Sneak preview! ‘Spotlight on Freethought and the First Amendment’ starts August 18

FFRF piece to air on national public TV affiliates

If video does not appear, click here to watch the 5:30 “Spotlight On!”

A short first-of-its-kind feature spot, “Spotlight on Freethought and the First Amendment,” produced in conjunction with the Freedom From Religion Foundation, begins airing on select national public television affiliates Saturday, Aug. 18.

The spot is guaranteed to air 500 times in the next three months and reach three million people. There are two versions, one four minutes, and the other 5:30 minutes, which will run interchangeably. When and where the short program, used as filler, will run cannot be announced beforehand. Public TV affiliates decide which fillers are needed the day they run. If you catch one of the spots on your local public TV affiliate, please be sure to contact the affiliate promptly to thank it for airing the program, and encourage it to rebroadcast “Spotlight on Freethought and the First Amendment.”

Preview the spot (in either the shorter or longer version) here. 

Larry Cohen is senior producer of “Spotlight On,” which airs short informational documentaries as filler on public television affiliates. This is believed to be the first such segment featuring discussion of freethought, atheism and focus on the specific dangers of mixing state and church.

The show description sent to affiliates reads:

“America has more diversity, faiths, religions, and cultures than any other country in the world. And yet we all seem to get along pretty well. Only in a country where we can be free of religion in our government can we then be free to practice our own or choose not to follow any faith.

“This segment focuses on our freedom to practice our faith, or no faith — exactly as we want.”

“More wars have been waged, more people killed, in the name of religion than by any other institutional force in human history,” says the narrator. “So with such wildly contrasting beliefs in this country, why aren’t we at each other’s throats? Here’s why. It’s our Constitution and its very core of freedom from religion. Our country was founded in part by refugees seeking freedom, seeking to escape centuries of religious persecutions, holy inquisitions, witch hunts.”

The four-minute version talks about the benefits of the United States’ secular form of government, defines “freethought” and includes brief interviews with FFRF Co-Presidents Dan Barker, author of Godless and Losing Faith in Faith, and Annie Laurie Gaylor, editor of Women Without Superstition.

Gaylor, a co-founder of FFRF, says on-camera:

“The United States of America was the first nation where our founders did not claim a pipeline to a divinity. It was a revolutionary act that they created a secular and entirely godless Constitution whose only references to religion are exclusionary, that there shall be no religious test for public office. The founders were aware of the inquisitions and the pogroms and the religious wars and the terrors in Europe, and the persecutions in many of the individual colonies — and they wanted no part of that. And so they erected what Thomas Jefferson called the ‘wall of separation between church and state,’ and that protects all of us. It has prevented the bloodshed and warfare that we see in so many parts of the world where religion is involved in government.”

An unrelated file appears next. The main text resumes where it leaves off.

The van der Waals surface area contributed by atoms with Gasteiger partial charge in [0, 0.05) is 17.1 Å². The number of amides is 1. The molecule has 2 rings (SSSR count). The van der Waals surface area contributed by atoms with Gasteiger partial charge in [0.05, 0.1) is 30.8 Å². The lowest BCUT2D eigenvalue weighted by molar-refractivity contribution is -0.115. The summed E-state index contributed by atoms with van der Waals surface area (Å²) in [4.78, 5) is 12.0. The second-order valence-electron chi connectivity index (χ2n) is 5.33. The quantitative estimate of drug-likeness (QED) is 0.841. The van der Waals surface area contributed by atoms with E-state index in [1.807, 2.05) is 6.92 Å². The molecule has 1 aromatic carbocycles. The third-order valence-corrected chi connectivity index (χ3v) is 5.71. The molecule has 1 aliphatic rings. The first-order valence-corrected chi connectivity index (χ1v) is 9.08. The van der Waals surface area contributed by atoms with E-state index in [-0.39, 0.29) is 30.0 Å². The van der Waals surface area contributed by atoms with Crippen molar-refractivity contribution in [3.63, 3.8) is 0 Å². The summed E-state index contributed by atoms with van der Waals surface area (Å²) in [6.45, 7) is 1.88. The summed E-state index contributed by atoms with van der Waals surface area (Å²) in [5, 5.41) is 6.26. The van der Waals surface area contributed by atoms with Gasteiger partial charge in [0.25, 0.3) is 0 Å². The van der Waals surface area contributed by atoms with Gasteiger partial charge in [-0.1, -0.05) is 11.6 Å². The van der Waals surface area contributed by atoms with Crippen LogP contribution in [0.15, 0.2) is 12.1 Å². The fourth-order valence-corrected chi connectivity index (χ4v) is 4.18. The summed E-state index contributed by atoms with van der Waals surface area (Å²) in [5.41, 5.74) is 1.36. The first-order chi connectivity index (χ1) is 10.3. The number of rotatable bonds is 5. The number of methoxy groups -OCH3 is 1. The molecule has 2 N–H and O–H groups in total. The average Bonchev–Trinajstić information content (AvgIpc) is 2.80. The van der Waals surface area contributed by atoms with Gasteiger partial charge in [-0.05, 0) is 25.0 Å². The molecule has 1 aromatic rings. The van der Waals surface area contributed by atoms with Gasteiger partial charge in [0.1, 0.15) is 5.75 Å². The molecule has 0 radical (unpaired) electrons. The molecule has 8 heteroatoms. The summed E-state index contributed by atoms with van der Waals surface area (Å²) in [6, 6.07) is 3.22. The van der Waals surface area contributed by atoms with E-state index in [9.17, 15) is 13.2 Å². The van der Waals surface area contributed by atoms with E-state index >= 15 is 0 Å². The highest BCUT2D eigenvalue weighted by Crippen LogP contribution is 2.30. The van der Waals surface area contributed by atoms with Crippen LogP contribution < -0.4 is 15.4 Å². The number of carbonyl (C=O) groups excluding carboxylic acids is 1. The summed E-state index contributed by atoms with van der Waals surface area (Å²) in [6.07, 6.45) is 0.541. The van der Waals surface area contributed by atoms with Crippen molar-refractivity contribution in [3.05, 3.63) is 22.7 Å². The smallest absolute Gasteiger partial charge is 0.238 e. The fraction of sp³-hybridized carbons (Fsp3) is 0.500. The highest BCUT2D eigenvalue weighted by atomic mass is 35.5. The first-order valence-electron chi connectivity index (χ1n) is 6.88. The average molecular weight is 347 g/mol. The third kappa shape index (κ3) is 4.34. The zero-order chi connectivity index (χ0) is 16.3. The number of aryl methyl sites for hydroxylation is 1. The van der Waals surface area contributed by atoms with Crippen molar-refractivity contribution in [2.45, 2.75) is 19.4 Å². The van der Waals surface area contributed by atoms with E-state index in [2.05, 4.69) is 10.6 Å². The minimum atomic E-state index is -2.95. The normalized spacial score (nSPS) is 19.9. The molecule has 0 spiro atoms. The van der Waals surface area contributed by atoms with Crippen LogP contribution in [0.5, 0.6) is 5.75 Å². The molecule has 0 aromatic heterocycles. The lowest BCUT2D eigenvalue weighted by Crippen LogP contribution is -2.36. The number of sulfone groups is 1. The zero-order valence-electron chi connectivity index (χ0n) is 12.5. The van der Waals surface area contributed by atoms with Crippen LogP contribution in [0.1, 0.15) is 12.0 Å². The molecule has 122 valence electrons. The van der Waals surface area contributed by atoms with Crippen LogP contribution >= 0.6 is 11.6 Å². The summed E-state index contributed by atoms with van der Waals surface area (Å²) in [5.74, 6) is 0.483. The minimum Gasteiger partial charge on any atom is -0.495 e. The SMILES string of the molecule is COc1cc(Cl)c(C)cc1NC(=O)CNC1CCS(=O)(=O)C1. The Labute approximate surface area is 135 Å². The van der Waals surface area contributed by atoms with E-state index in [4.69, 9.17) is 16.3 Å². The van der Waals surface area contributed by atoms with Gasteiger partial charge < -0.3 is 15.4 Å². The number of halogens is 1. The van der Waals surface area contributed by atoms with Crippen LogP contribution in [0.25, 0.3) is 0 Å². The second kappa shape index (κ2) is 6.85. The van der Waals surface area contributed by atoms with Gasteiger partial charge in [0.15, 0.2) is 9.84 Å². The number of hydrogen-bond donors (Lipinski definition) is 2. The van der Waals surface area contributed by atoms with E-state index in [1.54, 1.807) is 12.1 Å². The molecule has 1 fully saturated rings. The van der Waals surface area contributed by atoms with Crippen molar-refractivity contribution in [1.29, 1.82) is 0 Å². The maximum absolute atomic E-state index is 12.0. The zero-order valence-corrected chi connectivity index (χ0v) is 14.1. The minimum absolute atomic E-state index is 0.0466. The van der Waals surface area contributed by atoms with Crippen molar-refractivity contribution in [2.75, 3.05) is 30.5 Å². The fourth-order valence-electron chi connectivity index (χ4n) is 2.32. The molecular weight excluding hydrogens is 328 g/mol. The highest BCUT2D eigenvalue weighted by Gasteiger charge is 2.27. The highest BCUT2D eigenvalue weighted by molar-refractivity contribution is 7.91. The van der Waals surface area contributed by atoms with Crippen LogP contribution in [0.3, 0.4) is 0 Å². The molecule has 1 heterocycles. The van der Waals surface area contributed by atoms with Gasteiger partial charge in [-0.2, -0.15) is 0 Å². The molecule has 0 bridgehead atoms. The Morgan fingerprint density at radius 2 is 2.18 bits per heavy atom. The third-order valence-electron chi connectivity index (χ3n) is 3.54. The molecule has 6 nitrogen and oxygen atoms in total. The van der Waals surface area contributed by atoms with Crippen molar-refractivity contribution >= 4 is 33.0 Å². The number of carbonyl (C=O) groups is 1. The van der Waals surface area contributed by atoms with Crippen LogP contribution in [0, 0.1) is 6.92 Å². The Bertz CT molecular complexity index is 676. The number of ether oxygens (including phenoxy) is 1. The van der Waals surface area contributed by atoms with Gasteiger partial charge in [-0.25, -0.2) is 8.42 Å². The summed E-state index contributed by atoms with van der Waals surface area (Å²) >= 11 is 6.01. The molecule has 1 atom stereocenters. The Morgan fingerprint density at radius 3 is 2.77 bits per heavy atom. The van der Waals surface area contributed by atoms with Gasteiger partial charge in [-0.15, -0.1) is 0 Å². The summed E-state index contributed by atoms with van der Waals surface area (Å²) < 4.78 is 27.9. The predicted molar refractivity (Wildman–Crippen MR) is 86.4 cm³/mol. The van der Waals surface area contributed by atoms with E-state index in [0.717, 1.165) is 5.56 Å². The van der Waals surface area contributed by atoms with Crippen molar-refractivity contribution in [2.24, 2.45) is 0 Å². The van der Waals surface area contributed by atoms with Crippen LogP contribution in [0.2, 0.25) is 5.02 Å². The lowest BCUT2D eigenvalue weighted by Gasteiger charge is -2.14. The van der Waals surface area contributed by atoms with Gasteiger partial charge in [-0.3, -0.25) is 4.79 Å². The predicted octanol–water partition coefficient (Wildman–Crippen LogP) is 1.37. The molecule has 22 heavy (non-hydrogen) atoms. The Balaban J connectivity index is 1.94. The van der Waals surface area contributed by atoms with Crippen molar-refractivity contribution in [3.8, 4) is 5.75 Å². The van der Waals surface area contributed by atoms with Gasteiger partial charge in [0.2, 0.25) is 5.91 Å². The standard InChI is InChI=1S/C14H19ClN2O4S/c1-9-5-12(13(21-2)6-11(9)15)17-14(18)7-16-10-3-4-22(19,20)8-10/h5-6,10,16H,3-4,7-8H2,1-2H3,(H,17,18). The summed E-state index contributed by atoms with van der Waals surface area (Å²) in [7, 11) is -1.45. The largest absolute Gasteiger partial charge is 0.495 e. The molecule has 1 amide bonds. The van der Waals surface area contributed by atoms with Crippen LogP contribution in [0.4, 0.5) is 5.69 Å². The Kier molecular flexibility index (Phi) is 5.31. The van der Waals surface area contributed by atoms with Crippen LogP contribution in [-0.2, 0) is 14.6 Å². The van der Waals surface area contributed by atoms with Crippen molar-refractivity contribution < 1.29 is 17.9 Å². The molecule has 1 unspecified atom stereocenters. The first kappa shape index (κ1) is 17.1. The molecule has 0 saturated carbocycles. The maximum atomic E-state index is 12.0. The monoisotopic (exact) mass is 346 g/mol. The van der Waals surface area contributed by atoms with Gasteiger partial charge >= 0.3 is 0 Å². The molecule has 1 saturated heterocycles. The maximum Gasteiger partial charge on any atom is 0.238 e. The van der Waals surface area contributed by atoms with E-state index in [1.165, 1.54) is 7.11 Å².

Adds Barker: “There are some believers that don’t see the difference between neutrality and hostility. They think efforts of groups like ours to keep the government neutral are also a hostile act against their faith, when we’re not asking for the government to be pro-atheistic either. If the government stays neutral, the government stays secular, then everybody’s an insider, nobody’s an outsider.”

The longer spot features a bonus: an interview with Pitzer College professor Phil Zuckerman, a leading expert on “secularity” and how secular societies measure up favorably to religious nations. Zuckerman is an FFRF member and author of many books, including Society Without God.

As a bonus, a version that is over seven minutes, including additional interview footage about freethought, morality and purpose in life has been posted at FFRF’s website and can be viewed now on FFRF’s homepage: ffrf.org/.

Watch for little “cameos,” including appearances by Darwin, Einstein and Susan B. Anthony, shots of some mementos at FFRF’s office, Freethought Hall, a powerful quote by Mark Twain about the witch hunts, and photographs by Staff Attorney Andrew Seidel of the Reason Rally crowd, and of FFRF Staffer Katie Daniel giving those Westboro Baptists the thumbs down when they picketed an FFRF event.

“We warmly thank FFRF members who contributed to FFRF’s PR Campaign Fund as part of the spring membership appeal, whose generosity made possible the filming and airing of this first-of-its-kind segment,” said Gaylor.

Only the first three months of airing are monitored by Neilsen Ratings, but “Spotlight On” segments often run far longer. The program is not offered as any part of any PBS national program service.

FFRF has been venturing into television this year with nationally airing ads, including one featuring JFK endorsing the separation between church and state, and one by actress Julia Sweeney defending contraception from attack by Catholic bishops. 

If you’d like to see more FFRF TV ads and segments, you may make a tax deductible contribution so earmarked here: 

The Freedom From Religion Foundation, based in Madison, Wis., a 501(c)(3) nonprofit educational charity, is the nation's largest association of freethinkers (atheists, agnostics), and has been working since 1978 to keep religion and government separate.

FFRF is a non-profit, educational organization. All dues and donations are deductible for income-tax purposes.

FFRF has received a 4 star rating from Charity Navigator

 

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